And so the morning passed and I returned to the monastery the same way as I had gone. Our Sisters here thought I looked different. To them, I looked like “Moses coming down from Mt Sinai!” As for me, it was as though I was no longer of this world. I felt I had been showered with graces.

In the afternoon, Sr Madeleine and I had to play an active role in the operations. When Fr Dubosq gave me her dear little head to wrap up, I knelt down to receive it, took it away and smothered it in kisses. Then I placed it in a large embroidered corporal. Fr Dubosq brought me all the bones, one after the other, and I wrapped them in beautiful fine linen cloths. In just a few minutes, I had used up 40 m of white ribbon. Each bone was placed in its natural position in the casket. It was nothing but a white carpet. All these precious and pure little parcels looked like a 1st Communion dress or a luxury sweet box if you looked at the case as a whole.

Afterwards, once I had given her one last kiss on behalf of all of us, the casket was closed and bound with two wide brown strips. These were held together with gold buckles decorated with red enamels (belonging to Sr M. of the Holy Spirit and her sister). The strips were sealed to the casket.

I forgot to tell you that the small hand and feet bones were placed in lead-sealed crystal urns. Lead tubes containing the official records were also placed in the casket. The police superintendant helped us (!) and touched numerous objects to the remains for the crowd. Pierre alone brought over 12,000 objects to the coffin. A soldier and another gentleman then distributed the objects back to their owners. Fr Quirié did nothing but touch the remains with medallions and objects that he had brought. The same went for Dr de Cornière, etc., etc.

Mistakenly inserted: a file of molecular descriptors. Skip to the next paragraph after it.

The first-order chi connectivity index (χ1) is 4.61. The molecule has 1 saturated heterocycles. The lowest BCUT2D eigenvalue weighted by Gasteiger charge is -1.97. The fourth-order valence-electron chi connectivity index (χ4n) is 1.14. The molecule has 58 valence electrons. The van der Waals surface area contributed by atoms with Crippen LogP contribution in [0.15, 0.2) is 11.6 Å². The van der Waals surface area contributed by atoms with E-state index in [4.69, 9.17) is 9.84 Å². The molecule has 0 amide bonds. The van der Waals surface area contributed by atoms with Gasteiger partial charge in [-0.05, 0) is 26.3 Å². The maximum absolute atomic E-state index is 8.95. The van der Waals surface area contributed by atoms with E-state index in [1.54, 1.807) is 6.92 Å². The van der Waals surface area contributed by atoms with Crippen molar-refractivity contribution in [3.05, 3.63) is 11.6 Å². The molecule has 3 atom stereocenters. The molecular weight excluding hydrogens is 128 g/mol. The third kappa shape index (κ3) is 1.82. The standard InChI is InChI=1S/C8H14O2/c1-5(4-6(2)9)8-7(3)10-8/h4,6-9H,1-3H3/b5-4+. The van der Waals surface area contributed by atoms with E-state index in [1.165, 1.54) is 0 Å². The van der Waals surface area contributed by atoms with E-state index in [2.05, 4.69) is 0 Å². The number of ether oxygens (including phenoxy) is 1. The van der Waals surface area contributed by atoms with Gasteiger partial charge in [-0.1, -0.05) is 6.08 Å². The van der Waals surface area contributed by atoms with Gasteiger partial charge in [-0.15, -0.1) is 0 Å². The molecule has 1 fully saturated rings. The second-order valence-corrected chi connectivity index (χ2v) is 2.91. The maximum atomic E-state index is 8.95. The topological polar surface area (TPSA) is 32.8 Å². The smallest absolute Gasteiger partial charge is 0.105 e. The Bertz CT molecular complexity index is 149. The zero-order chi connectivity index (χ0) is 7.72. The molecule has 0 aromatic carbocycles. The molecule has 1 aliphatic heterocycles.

When the small casket was sealed and put back in the rosewood sarcophagus (which is worth between 8 and 10,000 f. and was paid for by the De Borniol family) his Lordship had the front of the marquee opened and they sealed closed the lead coffin in front of the crowd. We put our cloaks and long veils back on and, leaving the marquee, we hid in the chapel. Beforehand, we had worn our short veils lowered as we do for Communion.

Then the cortege was formed. Some men carried the sarcophagus on their shoulders, which apparently is the greatest honour one can have. It was “triumphant”, people said. The 1st class bier that had cost 1000 f. was of no use at all that day. All in all, the exhumation will have cost us 6000 f. Everyone was pleased. The people at the town hall couldn’t have been more kindly. All the staff and policemen at the police station were polite and obliging. In short, the ceremony was perfect. We’ll send you the report when it has been printed.      

Sr Madeleine and I didn’t go into the Carmelite cemetery. When the crowd had dispersed, we stepped into the carriage again, protected this time not by his Lordship, who was following the cortege, but by an elegantly dressed bailiff wearing a policeman’s chain and hat and by Mademoiselles de la Tour d'Auvergne and Castel (Switch those names around because his Lordship entrusted us to Mikaëlle). Jeanne followed the coffin. A priest told me that the ceremony had reminded him of a post-beatification vespers service.